Japan: Scientists at the University of Hawaii’s International Pacific Research Center (IPRC) developed a tool, SCUD (Surface Currents from Diagnostic), to predict ocean currents to estimate the path of debris from the devastating Tohoku Tsunami that struck the northeast coast of Japan in March 2011.
The SCUD model has been developed by Nikolai Maximenko and Jan Hafner of IPRC. The researchers used actual satellite data on sea surface height and on ocean surface winds to help build their animated model, as well as data from scientific drifting buoy networks and reports of debris sightings. They began by placing 678,000 “tracers” along Japan’s northeastern coast, with distribution based on population density and how developed the area was. Deeper colours represent higher levels of likely debris concentration.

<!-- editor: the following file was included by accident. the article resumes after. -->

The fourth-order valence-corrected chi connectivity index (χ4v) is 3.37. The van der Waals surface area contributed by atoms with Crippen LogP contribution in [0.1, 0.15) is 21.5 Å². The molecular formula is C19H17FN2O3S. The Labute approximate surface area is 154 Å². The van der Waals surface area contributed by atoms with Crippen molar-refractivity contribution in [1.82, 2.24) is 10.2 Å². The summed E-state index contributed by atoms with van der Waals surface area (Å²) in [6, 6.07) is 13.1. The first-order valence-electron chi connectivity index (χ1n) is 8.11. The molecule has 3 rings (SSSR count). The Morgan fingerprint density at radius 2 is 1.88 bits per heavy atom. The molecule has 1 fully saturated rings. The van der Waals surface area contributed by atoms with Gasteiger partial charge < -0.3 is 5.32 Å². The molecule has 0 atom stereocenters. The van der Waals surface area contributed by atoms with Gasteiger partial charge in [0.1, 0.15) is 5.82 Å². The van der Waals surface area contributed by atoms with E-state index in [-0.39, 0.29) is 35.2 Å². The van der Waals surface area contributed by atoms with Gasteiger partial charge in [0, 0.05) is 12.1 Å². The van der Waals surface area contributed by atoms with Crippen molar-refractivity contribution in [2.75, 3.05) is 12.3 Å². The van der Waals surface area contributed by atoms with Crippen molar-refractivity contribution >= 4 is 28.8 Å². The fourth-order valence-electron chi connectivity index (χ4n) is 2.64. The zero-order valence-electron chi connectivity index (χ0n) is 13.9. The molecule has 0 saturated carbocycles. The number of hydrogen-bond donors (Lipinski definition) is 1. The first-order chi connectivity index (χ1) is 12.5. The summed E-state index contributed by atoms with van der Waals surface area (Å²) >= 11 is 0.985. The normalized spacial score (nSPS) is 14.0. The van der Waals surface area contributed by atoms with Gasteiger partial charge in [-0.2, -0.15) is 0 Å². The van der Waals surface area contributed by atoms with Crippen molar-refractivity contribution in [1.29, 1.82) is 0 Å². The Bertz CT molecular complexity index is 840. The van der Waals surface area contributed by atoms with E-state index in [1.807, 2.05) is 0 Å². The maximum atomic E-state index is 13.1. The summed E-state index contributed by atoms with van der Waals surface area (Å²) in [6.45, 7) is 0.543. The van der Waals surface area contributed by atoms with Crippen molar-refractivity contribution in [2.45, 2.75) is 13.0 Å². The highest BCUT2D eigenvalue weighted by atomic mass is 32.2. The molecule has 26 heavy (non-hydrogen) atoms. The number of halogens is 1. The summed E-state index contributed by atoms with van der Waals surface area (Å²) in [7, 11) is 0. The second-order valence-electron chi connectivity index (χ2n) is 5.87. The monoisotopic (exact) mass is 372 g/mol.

It’s estimated that some debris should reach the west coast of North America “within a year or two”, but most is expected to end up in what is known as “the garbage patch” – a debris field in the middle of the North Pacific Gyre.
A 150-foot unmanned Japanese fishing vessel has recently been spotted off the coast of British Columbia, while other debris protruding above the water line has reportedly reached Washington and Hawaii, carried along hastily by the wind.